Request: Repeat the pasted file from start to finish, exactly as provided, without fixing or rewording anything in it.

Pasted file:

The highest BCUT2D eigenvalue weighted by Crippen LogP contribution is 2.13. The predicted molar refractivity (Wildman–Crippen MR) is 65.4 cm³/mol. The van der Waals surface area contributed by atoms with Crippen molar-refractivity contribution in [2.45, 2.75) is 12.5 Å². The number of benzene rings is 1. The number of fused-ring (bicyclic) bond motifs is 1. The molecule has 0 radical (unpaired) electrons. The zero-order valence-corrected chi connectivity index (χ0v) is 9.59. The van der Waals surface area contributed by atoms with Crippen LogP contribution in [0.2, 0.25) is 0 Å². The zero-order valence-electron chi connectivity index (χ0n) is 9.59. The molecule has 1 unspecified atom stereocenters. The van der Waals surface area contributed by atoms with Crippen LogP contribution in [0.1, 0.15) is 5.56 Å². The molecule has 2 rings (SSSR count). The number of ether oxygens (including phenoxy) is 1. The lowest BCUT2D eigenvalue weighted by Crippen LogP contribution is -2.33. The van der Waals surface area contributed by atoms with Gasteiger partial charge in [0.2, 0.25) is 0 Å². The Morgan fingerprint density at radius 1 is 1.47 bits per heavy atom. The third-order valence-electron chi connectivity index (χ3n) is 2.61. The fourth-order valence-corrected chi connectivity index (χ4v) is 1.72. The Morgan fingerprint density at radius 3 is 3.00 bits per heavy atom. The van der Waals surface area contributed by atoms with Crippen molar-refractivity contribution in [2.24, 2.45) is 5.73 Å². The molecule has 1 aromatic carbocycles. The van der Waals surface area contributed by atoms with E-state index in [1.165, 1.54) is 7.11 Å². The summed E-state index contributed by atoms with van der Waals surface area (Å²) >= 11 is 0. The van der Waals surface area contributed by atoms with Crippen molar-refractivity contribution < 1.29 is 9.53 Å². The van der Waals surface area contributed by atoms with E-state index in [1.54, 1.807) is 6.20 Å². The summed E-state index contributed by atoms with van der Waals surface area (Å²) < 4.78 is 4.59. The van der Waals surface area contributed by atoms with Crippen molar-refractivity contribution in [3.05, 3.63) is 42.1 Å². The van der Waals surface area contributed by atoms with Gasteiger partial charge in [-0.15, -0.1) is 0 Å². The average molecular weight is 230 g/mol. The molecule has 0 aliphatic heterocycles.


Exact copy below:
The highest BCUT2D eigenvalue weighted by Crippen LogP contribution is 2.13. The predicted molar refractivity (Wildman–Crippen MR) is 65.4 cm³/mol. The van der Waals surface area contributed by atoms with Crippen molar-refractivity contribution in [2.45, 2.75) is 12.5 Å². The number of benzene rings is 1. The number of fused-ring (bicyclic) bond motifs is 1. The molecule has 0 radical (unpaired) electrons. The zero-order valence-corrected chi connectivity index (χ0v) is 9.59. The van der Waals surface area contributed by atoms with Crippen LogP contribution in [0.2, 0.25) is 0 Å². The zero-order valence-electron chi connectivity index (χ0n) is 9.59. The molecule has 1 unspecified atom stereocenters. The van der Waals surface area contributed by atoms with Crippen LogP contribution in [0.1, 0.15) is 5.56 Å². The molecule has 2 rings (SSSR count). The number of ether oxygens (including phenoxy) is 1. The lowest BCUT2D eigenvalue weighted by Crippen LogP contribution is -2.33. The van der Waals surface area contributed by atoms with Gasteiger partial charge in [0.2, 0.25) is 0 Å². The Morgan fingerprint density at radius 1 is 1.47 bits per heavy atom. The third-order valence-electron chi connectivity index (χ3n) is 2.61. The fourth-order valence-corrected chi connectivity index (χ4v) is 1.72. The Morgan fingerprint density at radius 3 is 3.00 bits per heavy atom. The van der Waals surface area contributed by atoms with Crippen molar-refractivity contribution in [2.24, 2.45) is 5.73 Å². The molecule has 1 aromatic carbocycles. The van der Waals surface area contributed by atoms with E-state index in [1.165, 1.54) is 7.11 Å². The summed E-state index contributed by atoms with van der Waals surface area (Å²) >= 11 is 0. The van der Waals surface area contributed by atoms with Crippen molar-refractivity contribution < 1.29 is 9.53 Å². The van der Waals surface area contributed by atoms with E-state index in [1.54, 1.807) is 6.20 Å². The summed E-state index contributed by atoms with van der Waals surface area (Å²) < 4.78 is 4.59. The van der Waals surface area contributed by atoms with Crippen molar-refractivity contribution in [3.05, 3.63) is 42.1 Å². The van der Waals surface area contributed by atoms with Gasteiger partial charge in [-0.15, -0.1) is 0 Å². The average molecular weight is 230 g/mol. The molecule has 0 aliphatic heterocycles.